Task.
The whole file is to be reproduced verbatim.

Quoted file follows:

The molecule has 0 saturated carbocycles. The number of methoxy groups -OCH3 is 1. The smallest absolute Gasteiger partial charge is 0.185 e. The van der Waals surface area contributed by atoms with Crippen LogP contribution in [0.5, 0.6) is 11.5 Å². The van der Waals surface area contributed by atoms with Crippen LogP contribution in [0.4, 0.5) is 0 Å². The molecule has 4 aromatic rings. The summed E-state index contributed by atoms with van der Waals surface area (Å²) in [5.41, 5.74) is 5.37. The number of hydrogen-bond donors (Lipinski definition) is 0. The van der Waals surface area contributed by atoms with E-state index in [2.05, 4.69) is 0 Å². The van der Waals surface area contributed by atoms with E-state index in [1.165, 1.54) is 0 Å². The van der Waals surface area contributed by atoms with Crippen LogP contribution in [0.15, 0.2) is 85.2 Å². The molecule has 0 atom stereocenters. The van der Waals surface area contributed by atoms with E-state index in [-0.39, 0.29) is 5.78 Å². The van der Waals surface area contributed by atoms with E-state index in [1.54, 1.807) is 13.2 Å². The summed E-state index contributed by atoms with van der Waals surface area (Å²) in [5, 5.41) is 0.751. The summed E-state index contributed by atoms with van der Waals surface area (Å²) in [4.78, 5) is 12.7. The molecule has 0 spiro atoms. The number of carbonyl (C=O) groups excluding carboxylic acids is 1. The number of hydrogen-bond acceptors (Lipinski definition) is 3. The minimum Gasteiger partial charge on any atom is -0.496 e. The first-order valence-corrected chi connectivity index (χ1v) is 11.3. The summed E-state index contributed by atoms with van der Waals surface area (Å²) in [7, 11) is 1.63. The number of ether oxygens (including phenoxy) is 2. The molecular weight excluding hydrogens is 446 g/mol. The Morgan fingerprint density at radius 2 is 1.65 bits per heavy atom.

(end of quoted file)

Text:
The molecule has 0 saturated carbocycles. The number of methoxy groups -OCH3 is 1. The smallest absolute Gasteiger partial charge is 0.185 e. The van der Waals surface area contributed by atoms with Crippen LogP contribution in [0.5, 0.6) is 11.5 Å². The van der Waals surface area contributed by atoms with Crippen LogP contribution in [0.4, 0.5) is 0 Å². The molecule has 4 aromatic rings. The summed E-state index contributed by atoms with van der Waals surface area (Å²) in [5.41, 5.74) is 5.37. The number of hydrogen-bond donors (Lipinski definition) is 0. The van der Waals surface area contributed by atoms with E-state index in [2.05, 4.69) is 0 Å². The van der Waals surface area contributed by atoms with E-state index in [1.165, 1.54) is 0 Å². The van der Waals surface area contributed by atoms with Crippen LogP contribution in [0.15, 0.2) is 85.2 Å². The molecule has 0 atom stereocenters. The van der Waals surface area contributed by atoms with E-state index in [-0.39, 0.29) is 5.78 Å². The van der Waals surface area contributed by atoms with E-state index in [1.54, 1.807) is 13.2 Å². The summed E-state index contributed by atoms with van der Waals surface area (Å²) in [5, 5.41) is 0.751. The summed E-state index contributed by atoms with van der Waals surface area (Å²) in [4.78, 5) is 12.7. The molecule has 0 spiro atoms. The number of carbonyl (C=O) groups excluding carboxylic acids is 1. The number of hydrogen-bond acceptors (Lipinski definition) is 3. The minimum Gasteiger partial charge on any atom is -0.496 e. The first-order valence-corrected chi connectivity index (χ1v) is 11.3. The summed E-state index contributed by atoms with van der Waals surface area (Å²) in [7, 11) is 1.63. The number of ether oxygens (including phenoxy) is 2. The molecular weight excluding hydrogens is 446 g/mol. The Morgan fingerprint density at radius 2 is 1.65 bits per heavy atom.